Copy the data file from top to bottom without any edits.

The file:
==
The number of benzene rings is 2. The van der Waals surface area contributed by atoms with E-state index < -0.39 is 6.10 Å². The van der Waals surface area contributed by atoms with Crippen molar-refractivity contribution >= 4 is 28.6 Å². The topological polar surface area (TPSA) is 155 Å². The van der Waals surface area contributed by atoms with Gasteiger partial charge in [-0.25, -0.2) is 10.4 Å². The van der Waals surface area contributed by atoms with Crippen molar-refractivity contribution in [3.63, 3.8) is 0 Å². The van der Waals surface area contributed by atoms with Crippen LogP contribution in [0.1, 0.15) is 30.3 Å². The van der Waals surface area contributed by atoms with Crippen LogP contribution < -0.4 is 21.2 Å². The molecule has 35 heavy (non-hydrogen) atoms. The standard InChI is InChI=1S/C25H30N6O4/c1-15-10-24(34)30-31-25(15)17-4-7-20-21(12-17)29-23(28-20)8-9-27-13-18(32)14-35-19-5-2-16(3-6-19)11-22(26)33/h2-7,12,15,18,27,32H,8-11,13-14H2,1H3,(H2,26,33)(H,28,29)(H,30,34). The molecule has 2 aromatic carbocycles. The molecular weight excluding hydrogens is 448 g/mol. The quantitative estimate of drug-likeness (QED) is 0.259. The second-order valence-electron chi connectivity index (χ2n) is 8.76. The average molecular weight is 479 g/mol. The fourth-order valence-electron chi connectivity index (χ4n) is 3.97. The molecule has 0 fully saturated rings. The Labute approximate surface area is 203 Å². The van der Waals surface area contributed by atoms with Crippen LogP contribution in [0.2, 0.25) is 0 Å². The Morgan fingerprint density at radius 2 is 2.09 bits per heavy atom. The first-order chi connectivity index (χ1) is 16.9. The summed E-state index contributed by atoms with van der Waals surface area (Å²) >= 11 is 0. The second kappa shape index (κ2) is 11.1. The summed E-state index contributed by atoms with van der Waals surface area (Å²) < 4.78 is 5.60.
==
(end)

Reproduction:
The number of benzene rings is 2. The van der Waals surface area contributed by atoms with E-state index < -0.39 is 6.10 Å². The van der Waals surface area contributed by atoms with Crippen molar-refractivity contribution >= 4 is 28.6 Å². The topological polar surface area (TPSA) is 155 Å². The van der Waals surface area contributed by atoms with Gasteiger partial charge in [-0.25, -0.2) is 10.4 Å². The van der Waals surface area contributed by atoms with Crippen molar-refractivity contribution in [3.63, 3.8) is 0 Å². The van der Waals surface area contributed by atoms with Crippen LogP contribution in [0.1, 0.15) is 30.3 Å². The van der Waals surface area contributed by atoms with Crippen LogP contribution < -0.4 is 21.2 Å². The molecule has 35 heavy (non-hydrogen) atoms. The standard InChI is InChI=1S/C25H30N6O4/c1-15-10-24(34)30-31-25(15)17-4-7-20-21(12-17)29-23(28-20)8-9-27-13-18(32)14-35-19-5-2-16(3-6-19)11-22(26)33/h2-7,12,15,18,27,32H,8-11,13-14H2,1H3,(H2,26,33)(H,28,29)(H,30,34). The molecule has 2 aromatic carbocycles. The molecular weight excluding hydrogens is 448 g/mol. The quantitative estimate of drug-likeness (QED) is 0.259. The second-order valence-electron chi connectivity index (χ2n) is 8.76. The average molecular weight is 479 g/mol. The fourth-order valence-electron chi connectivity index (χ4n) is 3.97. The molecule has 0 fully saturated rings. The Labute approximate surface area is 203 Å². The van der Waals surface area contributed by atoms with Crippen LogP contribution in [0.2, 0.25) is 0 Å². The Morgan fingerprint density at radius 2 is 2.09 bits per heavy atom. The first-order chi connectivity index (χ1) is 16.9. The summed E-state index contributed by atoms with van der Waals surface area (Å²) >= 11 is 0. The second kappa shape index (κ2) is 11.1. The summed E-state index contributed by atoms with van der Waals surface area (Å²) < 4.78 is 5.60.